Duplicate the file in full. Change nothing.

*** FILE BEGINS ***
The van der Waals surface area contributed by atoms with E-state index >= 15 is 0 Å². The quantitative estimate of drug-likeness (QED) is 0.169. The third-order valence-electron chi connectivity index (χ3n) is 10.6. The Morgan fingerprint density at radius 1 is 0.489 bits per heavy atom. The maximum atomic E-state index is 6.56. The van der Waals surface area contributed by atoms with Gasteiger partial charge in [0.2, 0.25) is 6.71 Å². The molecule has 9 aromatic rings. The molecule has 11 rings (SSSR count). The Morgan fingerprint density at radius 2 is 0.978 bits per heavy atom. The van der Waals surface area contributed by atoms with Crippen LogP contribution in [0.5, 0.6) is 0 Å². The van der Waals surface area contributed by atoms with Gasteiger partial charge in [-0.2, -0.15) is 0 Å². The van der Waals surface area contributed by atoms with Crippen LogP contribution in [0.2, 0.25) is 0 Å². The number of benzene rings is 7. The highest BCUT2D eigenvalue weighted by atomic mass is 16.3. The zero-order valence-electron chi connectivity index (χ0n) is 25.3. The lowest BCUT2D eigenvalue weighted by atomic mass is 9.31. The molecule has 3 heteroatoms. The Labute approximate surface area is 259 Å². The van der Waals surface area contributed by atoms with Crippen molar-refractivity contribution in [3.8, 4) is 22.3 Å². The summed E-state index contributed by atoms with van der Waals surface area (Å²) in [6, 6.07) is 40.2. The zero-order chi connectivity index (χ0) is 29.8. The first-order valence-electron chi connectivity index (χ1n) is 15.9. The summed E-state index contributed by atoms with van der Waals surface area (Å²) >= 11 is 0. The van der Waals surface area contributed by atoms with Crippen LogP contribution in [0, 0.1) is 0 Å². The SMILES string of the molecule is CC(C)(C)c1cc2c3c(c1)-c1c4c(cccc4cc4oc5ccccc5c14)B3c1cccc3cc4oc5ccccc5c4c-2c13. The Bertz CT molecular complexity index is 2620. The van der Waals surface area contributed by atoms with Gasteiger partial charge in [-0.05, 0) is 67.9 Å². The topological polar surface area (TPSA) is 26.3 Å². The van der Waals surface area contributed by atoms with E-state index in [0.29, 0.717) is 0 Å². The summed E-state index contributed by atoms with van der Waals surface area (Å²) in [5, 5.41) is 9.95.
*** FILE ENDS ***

The van der Waals surface area contributed by atoms with E-state index >= 15 is 0 Å². The quantitative estimate of drug-likeness (QED) is 0.169. The third-order valence-electron chi connectivity index (χ3n) is 10.6. The Morgan fingerprint density at radius 1 is 0.489 bits per heavy atom. The maximum atomic E-state index is 6.56. The van der Waals surface area contributed by atoms with Gasteiger partial charge in [0.2, 0.25) is 6.71 Å². The molecule has 9 aromatic rings. The molecule has 11 rings (SSSR count). The Morgan fingerprint density at radius 2 is 0.978 bits per heavy atom. The van der Waals surface area contributed by atoms with Crippen LogP contribution in [0.5, 0.6) is 0 Å². The van der Waals surface area contributed by atoms with Gasteiger partial charge in [-0.2, -0.15) is 0 Å². The van der Waals surface area contributed by atoms with Crippen LogP contribution in [0.2, 0.25) is 0 Å². The number of benzene rings is 7. The highest BCUT2D eigenvalue weighted by atomic mass is 16.3. The zero-order valence-electron chi connectivity index (χ0n) is 25.3. The lowest BCUT2D eigenvalue weighted by atomic mass is 9.31. The molecule has 3 heteroatoms. The Labute approximate surface area is 259 Å². The van der Waals surface area contributed by atoms with Crippen molar-refractivity contribution in [3.8, 4) is 22.3 Å². The summed E-state index contributed by atoms with van der Waals surface area (Å²) in [6, 6.07) is 40.2. The zero-order chi connectivity index (χ0) is 29.8. The first-order valence-electron chi connectivity index (χ1n) is 15.9. The summed E-state index contributed by atoms with van der Waals surface area (Å²) >= 11 is 0. The van der Waals surface area contributed by atoms with Crippen LogP contribution in [0, 0.1) is 0 Å². The SMILES string of the molecule is CC(C)(C)c1cc2c3c(c1)-c1c4c(cccc4cc4oc5ccccc5c14)B3c1cccc3cc4oc5ccccc5c4c-2c13. The Bertz CT molecular complexity index is 2620. The van der Waals surface area contributed by atoms with Gasteiger partial charge in [-0.05, 0) is 67.9 Å². The topological polar surface area (TPSA) is 26.3 Å². The van der Waals surface area contributed by atoms with E-state index in [0.29, 0.717) is 0 Å². The summed E-state index contributed by atoms with van der Waals surface area (Å²) in [5, 5.41) is 9.95.